First, fennel seeds have a sweet flavor, with a strong lemony aftertaste akin to anise seeds. Some even say that fennel seeds infuse dishes with a taste similar to Licorice. For this reason, fennel seeds work well in both sweet and savory dishes. In contrast, since cumin has that specific bitterness, it’s mostly confined to savory dishes.
While the two seeds look very similar in shape, you can tell them apart based on their size and color. Fennel seeds are slightly larger and have a green tinge to them, while cumin seeds are smaller, harder, and have a rich brown color.
Moreover, fennel seeds have unique health benefits. They effectively lower blood pressure and help improve eyesight. They’re also an excellent spice for those who suffer from constipation since they support a healthy digestive tract. However, the amount of fennel seeds you use matters here.
Since fennel seeds have a distinctly sweet aftertaste, out of all these substitutes, they will likely affect the flavor the most. For this reason, adding half the amount of fennel for the specified amount of cumin to a dish is key. It’s also crucial to use a dash of paprika with fennel to mimic the earthy smokiness of cumin.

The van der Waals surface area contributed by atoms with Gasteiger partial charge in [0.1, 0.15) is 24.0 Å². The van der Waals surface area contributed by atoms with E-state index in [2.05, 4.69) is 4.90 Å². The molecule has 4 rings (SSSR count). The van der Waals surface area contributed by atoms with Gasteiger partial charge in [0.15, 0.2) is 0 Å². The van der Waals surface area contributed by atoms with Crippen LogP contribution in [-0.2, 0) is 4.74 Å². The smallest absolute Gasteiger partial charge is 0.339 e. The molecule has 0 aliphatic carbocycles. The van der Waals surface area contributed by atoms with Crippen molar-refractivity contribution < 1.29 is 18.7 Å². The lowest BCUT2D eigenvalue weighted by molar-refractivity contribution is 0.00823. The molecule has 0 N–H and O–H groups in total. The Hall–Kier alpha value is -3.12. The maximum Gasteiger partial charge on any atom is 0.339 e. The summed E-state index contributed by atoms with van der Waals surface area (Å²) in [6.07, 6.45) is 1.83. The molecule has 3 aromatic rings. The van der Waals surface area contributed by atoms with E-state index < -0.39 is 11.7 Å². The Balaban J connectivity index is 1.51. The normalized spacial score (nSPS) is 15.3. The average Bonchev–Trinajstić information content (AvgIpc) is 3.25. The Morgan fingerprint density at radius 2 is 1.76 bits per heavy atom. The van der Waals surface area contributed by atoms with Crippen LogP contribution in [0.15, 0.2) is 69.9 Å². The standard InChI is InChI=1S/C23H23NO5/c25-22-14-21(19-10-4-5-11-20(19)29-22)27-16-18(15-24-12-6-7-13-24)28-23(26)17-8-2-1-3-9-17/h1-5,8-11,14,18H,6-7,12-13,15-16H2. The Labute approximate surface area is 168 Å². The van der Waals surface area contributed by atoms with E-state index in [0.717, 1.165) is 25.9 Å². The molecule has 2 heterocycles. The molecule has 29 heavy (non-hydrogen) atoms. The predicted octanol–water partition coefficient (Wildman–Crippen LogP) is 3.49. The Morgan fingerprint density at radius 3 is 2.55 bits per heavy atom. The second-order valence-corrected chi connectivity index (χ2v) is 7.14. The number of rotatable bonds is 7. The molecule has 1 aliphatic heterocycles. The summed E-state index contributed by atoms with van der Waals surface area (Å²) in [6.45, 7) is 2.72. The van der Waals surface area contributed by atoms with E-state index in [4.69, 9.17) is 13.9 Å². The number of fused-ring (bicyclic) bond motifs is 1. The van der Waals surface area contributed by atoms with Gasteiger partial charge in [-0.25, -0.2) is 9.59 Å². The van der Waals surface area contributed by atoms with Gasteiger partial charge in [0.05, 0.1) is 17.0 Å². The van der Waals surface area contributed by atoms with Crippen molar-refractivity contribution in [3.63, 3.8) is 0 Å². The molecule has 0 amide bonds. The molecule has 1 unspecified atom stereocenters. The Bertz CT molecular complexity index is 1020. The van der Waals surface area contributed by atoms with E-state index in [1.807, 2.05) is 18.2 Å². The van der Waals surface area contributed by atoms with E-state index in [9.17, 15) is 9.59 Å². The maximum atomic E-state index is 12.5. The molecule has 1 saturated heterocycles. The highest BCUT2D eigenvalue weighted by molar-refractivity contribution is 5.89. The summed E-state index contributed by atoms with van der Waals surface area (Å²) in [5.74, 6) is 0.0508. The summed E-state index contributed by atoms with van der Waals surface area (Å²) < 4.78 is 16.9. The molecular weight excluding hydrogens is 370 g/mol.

Spice Blends You Can Use as a Substitute for Cumin
1. Garam Masala
Garam masala is an absolute powerhouse. Translated as ‘hot spice mix’, this spice blend is almost always a key ingredient in Indian curries. South African dishes frequently use the blend as well, to enhance the flavor of their soups and stews.
The reason why garam masala is a good cumin substitute is that it contains cumin as an ingredient. The spice blend is most commonly composed of what is known as the five c’s: cumin, coriander, cardamom, cinnamon, and cloves.
The mixture of these unique spices gives garam masala the earthy taste of cumin in conjunction with the sweetness of coriander, and the zest of cardamom pods.
Because the blend has so many different spices and herbs, it’s also incredibly healthy. It helps with digestion and can manage nausea. Furthermore, it helps boost metabolism, as well as reduce bloating. Not to mention that consuming it regularly can keep your breath fresh.
Since many curry recipes also call for garam masala along with cumin, the blend is quite the convenient substitute. However, since the spice mix also imparts notes of lemony sweetness, it’s important to watch the amount. When using it in place of cumin, start with ½ teaspoons of garam masala for every teaspoon of cumin.
2. Chili Powder
An irreplaceable ingredient in most spicy dishes, chili powder is a staple of Latin cuisine. Many think of this spice as something derived from dried chili peppers, but this is not the case. Chili powder is actually a spice blend. Just like garam masala, it also contains cumin. Therefore it can serve as a good substitute for cumin.